My father had the contempt of familiarity with it, having himself written a very brief sketch of our accidence, and he seems to have let me plunge into the sea of Spanish verbs and adverbs, nouns and pronouns, and all the rest, when as yet I could not confidently call them by name, with the serene belief that if I did not swim I would still somehow get ashore without sinking.
He assured me "that this invention had employed all his thoughts from his youth; that he had emptied the whole vocabulary into his frame, and made the strictest computation of the general proportion there is in books between the numbers of particles, nouns, and verbs, and other parts of speech.
Instead of qualifying nouns or verbs by the use of adjectives and adverbs, we qualified sounds by intonation, by changes in quantity and pitch, by retarding and by accelerating.
said he,' nor 'I say,' nor turning verbs into nouns, or altering the construction, not to speak of other restrictions and limitations that fetter gloss-writers, as you no doubt know.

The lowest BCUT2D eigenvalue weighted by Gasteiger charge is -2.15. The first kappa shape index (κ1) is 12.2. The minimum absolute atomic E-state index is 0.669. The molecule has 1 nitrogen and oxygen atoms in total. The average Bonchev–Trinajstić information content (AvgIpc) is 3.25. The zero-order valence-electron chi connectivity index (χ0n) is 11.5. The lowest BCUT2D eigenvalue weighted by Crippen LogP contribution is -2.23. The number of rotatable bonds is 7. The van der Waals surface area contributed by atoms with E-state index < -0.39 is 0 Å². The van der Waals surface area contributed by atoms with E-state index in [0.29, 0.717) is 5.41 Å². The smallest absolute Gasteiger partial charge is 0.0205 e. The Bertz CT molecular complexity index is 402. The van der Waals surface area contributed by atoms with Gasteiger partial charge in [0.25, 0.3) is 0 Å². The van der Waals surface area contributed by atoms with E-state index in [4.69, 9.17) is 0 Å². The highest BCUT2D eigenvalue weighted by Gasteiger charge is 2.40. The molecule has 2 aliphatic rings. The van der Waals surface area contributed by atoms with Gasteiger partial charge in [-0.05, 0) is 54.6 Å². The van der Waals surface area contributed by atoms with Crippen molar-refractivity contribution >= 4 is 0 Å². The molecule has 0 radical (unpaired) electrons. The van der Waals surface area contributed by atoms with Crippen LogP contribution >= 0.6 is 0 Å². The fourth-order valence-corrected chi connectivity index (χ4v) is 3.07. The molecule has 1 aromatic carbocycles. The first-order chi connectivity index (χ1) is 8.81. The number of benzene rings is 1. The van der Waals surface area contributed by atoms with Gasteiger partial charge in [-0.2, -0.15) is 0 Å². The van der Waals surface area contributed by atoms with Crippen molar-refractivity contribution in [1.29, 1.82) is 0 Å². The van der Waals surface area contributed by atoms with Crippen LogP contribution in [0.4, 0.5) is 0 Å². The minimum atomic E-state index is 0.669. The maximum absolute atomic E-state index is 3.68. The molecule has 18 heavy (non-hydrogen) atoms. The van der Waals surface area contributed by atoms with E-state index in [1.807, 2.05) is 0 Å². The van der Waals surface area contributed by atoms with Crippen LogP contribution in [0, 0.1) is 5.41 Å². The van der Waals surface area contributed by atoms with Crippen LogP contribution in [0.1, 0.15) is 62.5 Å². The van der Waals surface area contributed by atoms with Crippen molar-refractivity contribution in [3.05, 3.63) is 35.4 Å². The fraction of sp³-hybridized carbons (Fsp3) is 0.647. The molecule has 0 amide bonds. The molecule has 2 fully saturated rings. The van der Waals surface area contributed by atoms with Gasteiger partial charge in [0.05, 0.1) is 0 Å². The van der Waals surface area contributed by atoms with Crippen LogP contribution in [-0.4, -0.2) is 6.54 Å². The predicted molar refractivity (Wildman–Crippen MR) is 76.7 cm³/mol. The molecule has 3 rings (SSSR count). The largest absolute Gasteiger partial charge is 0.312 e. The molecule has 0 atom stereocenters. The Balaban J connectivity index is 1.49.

Language in general includes the following parts:- Letter, Syllable, Connecting word, Noun, Verb, Inflexion or Case, Sentence or Phrase.
differences between the Indian and the English modes of constructing words; and, having once got a clew to this, he pursued every noun and verb he could think of through all possible variations.
Noun --A social meeting of two (or more) Whale-ships, generally on a cruising-ground; when, after exchanging hails, they exchange visits by boats' crews: the two captains remaining, for the time, on board of one ship, and the two chief mates on the other.
However, I felt like a schoolmaster amidst children, and persisted, and presently I had a score of noun substantives at least at my command; and then I got to demonstrative pronouns, and even the verb "to eat.
old beau loves with an hysterical fervor that requires four adjectives to every noun to properly describe.
Lidi, by the way, is both the singular and plural form of the noun that describes the huge beasts of bur-den of the Thurians.
Eat" did not obtain in his vocabulary; but kai-kai did, and it meant all and more than "eat," for it served for both noun and verb.